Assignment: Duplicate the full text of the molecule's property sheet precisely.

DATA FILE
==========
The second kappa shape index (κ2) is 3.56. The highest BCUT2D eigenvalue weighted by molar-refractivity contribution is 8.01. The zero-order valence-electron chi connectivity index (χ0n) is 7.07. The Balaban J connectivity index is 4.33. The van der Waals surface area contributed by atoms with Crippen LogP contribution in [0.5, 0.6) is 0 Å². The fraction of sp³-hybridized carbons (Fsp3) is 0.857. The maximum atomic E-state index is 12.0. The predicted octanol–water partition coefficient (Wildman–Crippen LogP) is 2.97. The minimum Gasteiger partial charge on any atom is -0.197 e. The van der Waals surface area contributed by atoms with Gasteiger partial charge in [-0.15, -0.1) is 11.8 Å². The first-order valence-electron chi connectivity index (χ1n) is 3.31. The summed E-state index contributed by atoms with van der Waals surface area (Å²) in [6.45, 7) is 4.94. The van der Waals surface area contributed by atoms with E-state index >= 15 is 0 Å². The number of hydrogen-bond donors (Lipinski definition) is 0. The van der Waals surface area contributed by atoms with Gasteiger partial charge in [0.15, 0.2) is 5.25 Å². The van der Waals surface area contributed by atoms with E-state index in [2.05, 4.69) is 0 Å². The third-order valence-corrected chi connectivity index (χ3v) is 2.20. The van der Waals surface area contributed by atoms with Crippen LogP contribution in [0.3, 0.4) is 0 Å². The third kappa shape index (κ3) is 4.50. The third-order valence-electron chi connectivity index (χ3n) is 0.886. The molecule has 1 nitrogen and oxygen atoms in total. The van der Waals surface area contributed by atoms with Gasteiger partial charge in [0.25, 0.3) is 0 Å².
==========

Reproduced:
The second kappa shape index (κ2) is 3.56. The highest BCUT2D eigenvalue weighted by molar-refractivity contribution is 8.01. The zero-order valence-electron chi connectivity index (χ0n) is 7.07. The Balaban J connectivity index is 4.33. The van der Waals surface area contributed by atoms with Crippen LogP contribution in [0.5, 0.6) is 0 Å². The fraction of sp³-hybridized carbons (Fsp3) is 0.857. The maximum atomic E-state index is 12.0. The predicted octanol–water partition coefficient (Wildman–Crippen LogP) is 2.97. The minimum Gasteiger partial charge on any atom is -0.197 e. The van der Waals surface area contributed by atoms with Gasteiger partial charge in [-0.15, -0.1) is 11.8 Å². The first-order valence-electron chi connectivity index (χ1n) is 3.31. The summed E-state index contributed by atoms with van der Waals surface area (Å²) in [6.45, 7) is 4.94. The van der Waals surface area contributed by atoms with E-state index >= 15 is 0 Å². The number of hydrogen-bond donors (Lipinski definition) is 0. The van der Waals surface area contributed by atoms with Gasteiger partial charge in [0.15, 0.2) is 5.25 Å². The van der Waals surface area contributed by atoms with E-state index in [2.05, 4.69) is 0 Å². The third-order valence-corrected chi connectivity index (χ3v) is 2.20. The van der Waals surface area contributed by atoms with Crippen LogP contribution in [0.3, 0.4) is 0 Å². The third kappa shape index (κ3) is 4.50. The third-order valence-electron chi connectivity index (χ3n) is 0.886. The molecule has 1 nitrogen and oxygen atoms in total. The van der Waals surface area contributed by atoms with Gasteiger partial charge in [0.25, 0.3) is 0 Å².